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The Best Reviewed Crime Novels of the Month: February 2021


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A look at the month’s best reviewed crime novels, mysteries, and thrillers.

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Abigail Dean, Girl A
(Viking)

Girl A, Abigail Dean’s debut novel, shares a kinship with Emma Donoghue’s Room and Alice Sebold’s The Lovely Bones in its harrowing portrayal of trauma. Like those titles, Girl A is certain to rouse strong emotions. It is a haunting, powerful book, the mystery at its heart not who committed a crime, but how to carry on with life in its aftermath … I kept wanting to read Girl A as a fairy tale or parable, to cauterize some of the suffering in its pages, but Dean resists that impulse at every turn, always rooting Lex’s story in the real. Dean looks squarely at the sort of parents who humiliate their children, or hit them, or deny them food, and the consequences of such monstrousness … Dean tells this story with such nuance and humanity, you’re desperate to step into its pages. To help.”

–Flynn Berry, New York Times Book Review

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Michael Koryta, Never Far Away
(Little Brown)

“Cat-and-mouse tension peaks in a backcountry showdown fueled by well-placed twists. A must-read for fans of wilderness thrillers.”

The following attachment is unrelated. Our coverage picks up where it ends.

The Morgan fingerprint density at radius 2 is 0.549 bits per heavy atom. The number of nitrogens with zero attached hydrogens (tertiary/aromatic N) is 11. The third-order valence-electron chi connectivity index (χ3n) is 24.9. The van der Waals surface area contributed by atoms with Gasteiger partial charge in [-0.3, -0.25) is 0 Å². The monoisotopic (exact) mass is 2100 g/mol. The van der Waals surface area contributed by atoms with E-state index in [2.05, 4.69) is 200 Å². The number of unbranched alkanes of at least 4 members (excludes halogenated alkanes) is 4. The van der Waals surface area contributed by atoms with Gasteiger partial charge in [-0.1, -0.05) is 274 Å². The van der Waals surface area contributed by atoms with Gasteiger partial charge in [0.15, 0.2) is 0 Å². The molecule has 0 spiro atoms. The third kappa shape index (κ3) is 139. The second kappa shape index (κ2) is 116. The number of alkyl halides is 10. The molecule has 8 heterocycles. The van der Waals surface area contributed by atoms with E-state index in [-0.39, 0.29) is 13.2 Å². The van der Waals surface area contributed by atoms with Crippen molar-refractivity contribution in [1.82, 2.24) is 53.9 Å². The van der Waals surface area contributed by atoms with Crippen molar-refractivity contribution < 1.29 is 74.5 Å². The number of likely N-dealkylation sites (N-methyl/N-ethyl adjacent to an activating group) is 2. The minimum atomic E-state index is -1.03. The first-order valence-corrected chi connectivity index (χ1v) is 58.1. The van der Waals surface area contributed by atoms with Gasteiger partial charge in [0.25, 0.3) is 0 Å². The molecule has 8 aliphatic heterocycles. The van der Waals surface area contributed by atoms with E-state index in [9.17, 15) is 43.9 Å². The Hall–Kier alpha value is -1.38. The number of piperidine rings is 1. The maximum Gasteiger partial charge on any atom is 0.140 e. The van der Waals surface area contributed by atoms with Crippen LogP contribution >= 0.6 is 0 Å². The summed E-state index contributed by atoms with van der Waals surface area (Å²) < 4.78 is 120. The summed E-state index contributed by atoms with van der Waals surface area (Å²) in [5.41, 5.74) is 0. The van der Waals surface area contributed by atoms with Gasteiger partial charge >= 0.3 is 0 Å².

–Christine Tran, Booklist

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Walter Mosley, Blood Grove
(Mulholland)

“Mosley continues advancing the mystery genre with his novel Blood Grove … Mosley’s authorial superpower remains his razor-sharp perception. Through Rawlins, who operates from his corner of Los Angeles, Mosley speaks to the nation’s current ills, to the effect that Blood Grove feels more like Rawlins seeing into the future than Mosley writing about the past … This novel is more than a simple mystery meant for entertainment; it and its serial predecessors advocate for the Black hero in literature and in life … At a time when cities around the world are speaking out against the unjust treatment of Black and Brown people, particularly by police, Mosley astutely invokes the imagery of segregation during World War II and the some hundred cities burning during the unrest that ensued after King’s assassination. Rawlins survived it all … The words uttered by Mosley through Rawlins are a reminder that there will always be social justice work to be done and that not many will leave unscathed by the trauma – and he manages to do it without a soapbox.”

–Aaron Coats, Chicago Review of Books